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Housing

The Rise and Fall of American Public Housing

In High-Risers, Ben Austen recounts the hopes, travails, and vilification of Chicago’s Cabrini-Green.
Cabrini-Green, foreground and mid-photo, seen against the Chicago skyline in 1996, a year after demolition began.
Cabrini-Green, foreground and mid-photo, seen against the Chicago skyline in 1996, a year after demolition began.Beth A. Keiser/AP

Of all that came out of the mid-20th-century liberal consensus, perhaps nothing ended up so reviled as public housing. Bedeviled by hyper-segregation, urban decline, de-industrialization, and other social ills, government-funded affordable housing in large cities of the United States suffered from decades of bad press. By the 1990s, its failure was so broadly assumed that most of America cheered on the Clinton administration when it demolished huge swathes of the nation’s public housing.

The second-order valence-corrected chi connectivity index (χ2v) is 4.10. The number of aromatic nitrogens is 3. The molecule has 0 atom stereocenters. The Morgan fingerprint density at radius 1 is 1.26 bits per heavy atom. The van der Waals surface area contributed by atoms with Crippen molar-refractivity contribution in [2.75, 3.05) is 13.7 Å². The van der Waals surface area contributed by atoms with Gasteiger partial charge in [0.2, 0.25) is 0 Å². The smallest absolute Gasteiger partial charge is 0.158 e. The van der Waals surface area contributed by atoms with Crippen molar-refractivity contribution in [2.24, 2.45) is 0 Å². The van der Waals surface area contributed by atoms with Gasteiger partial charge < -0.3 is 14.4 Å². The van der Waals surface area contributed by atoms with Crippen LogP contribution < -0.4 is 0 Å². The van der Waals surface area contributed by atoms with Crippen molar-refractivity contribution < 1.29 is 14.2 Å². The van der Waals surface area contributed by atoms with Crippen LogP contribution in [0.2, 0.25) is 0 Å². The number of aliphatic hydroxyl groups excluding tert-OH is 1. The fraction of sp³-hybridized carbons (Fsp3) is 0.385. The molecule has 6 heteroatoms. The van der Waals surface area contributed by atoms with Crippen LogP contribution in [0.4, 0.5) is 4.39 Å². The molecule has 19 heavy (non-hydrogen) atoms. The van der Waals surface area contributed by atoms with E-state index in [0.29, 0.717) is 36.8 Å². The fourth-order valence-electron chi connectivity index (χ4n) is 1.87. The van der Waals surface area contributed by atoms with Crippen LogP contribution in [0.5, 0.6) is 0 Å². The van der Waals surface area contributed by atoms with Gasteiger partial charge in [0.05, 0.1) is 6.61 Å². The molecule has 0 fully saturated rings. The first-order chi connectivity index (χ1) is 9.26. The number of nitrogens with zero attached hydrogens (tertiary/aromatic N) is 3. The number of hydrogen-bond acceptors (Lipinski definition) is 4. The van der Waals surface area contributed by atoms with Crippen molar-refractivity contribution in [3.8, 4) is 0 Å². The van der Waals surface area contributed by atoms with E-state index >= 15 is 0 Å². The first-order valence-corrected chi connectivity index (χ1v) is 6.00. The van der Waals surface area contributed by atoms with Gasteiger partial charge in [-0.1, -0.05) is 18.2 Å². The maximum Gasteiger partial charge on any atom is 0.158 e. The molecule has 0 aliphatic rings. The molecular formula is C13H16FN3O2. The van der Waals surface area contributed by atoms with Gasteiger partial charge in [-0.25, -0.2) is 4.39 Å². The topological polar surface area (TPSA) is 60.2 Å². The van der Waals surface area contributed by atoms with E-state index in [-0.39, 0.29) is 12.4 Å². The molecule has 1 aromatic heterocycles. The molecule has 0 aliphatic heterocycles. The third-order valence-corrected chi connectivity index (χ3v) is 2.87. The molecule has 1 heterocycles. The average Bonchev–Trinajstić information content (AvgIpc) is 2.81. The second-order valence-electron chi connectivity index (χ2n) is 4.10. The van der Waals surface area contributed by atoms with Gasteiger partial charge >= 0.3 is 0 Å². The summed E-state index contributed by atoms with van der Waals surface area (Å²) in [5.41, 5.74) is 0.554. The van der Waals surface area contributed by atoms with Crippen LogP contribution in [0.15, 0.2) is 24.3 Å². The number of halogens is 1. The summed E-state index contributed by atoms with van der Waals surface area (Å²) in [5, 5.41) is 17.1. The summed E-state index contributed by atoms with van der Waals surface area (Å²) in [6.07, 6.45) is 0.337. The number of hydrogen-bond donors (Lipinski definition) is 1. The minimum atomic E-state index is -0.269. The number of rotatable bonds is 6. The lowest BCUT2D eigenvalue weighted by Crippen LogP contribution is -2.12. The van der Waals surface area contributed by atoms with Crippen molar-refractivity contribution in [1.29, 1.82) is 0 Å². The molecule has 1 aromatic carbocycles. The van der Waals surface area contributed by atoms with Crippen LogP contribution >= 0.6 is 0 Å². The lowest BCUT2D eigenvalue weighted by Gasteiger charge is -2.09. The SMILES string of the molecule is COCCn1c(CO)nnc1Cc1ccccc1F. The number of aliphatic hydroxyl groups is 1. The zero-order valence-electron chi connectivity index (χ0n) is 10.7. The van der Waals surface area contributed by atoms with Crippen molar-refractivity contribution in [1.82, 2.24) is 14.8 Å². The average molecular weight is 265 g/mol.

Ben Austen’s new book High-Risers: Cabrini-Green and the Fate of American Public Housing offers a tenant’s-eye view of life in one of the most infamous public housing projects, Cabrini-Green Homes in Chicago. At its peak, the massive complex on the Near North Side of the city had 3,600 units, mostly in high- and mid-rise buildings, and 20,000 residents. All but several hundred townhouses were demolished from 1995 through 2011.